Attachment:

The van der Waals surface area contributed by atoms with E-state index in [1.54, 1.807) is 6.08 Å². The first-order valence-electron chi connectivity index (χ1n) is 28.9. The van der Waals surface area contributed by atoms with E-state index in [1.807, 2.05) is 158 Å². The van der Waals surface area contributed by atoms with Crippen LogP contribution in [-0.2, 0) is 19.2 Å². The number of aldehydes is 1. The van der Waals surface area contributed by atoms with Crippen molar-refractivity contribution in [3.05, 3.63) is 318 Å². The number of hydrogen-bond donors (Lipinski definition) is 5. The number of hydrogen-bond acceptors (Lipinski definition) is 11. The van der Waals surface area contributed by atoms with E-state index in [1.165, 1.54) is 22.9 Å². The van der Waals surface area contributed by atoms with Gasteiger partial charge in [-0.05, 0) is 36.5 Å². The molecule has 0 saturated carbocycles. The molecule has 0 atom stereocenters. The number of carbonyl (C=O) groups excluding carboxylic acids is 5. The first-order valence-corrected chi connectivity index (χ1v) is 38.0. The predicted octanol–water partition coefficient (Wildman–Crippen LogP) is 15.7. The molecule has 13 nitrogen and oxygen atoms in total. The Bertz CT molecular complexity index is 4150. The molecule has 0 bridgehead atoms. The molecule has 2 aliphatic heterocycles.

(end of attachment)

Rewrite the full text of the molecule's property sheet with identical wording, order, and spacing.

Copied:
The van der Waals surface area contributed by atoms with E-state index in [1.54, 1.807) is 6.08 Å². The first-order valence-electron chi connectivity index (χ1n) is 28.9. The van der Waals surface area contributed by atoms with E-state index in [1.807, 2.05) is 158 Å². The van der Waals surface area contributed by atoms with Crippen LogP contribution in [-0.2, 0) is 19.2 Å². The number of aldehydes is 1. The van der Waals surface area contributed by atoms with Crippen molar-refractivity contribution in [3.05, 3.63) is 318 Å². The number of hydrogen-bond donors (Lipinski definition) is 5. The number of hydrogen-bond acceptors (Lipinski definition) is 11. The van der Waals surface area contributed by atoms with E-state index in [1.165, 1.54) is 22.9 Å². The van der Waals surface area contributed by atoms with Gasteiger partial charge in [-0.05, 0) is 36.5 Å². The molecule has 0 saturated carbocycles. The molecule has 0 atom stereocenters. The number of carbonyl (C=O) groups excluding carboxylic acids is 5. The first-order valence-corrected chi connectivity index (χ1v) is 38.0. The predicted octanol–water partition coefficient (Wildman–Crippen LogP) is 15.7. The molecule has 13 nitrogen and oxygen atoms in total. The Bertz CT molecular complexity index is 4150. The molecule has 0 bridgehead atoms. The molecule has 2 aliphatic heterocycles.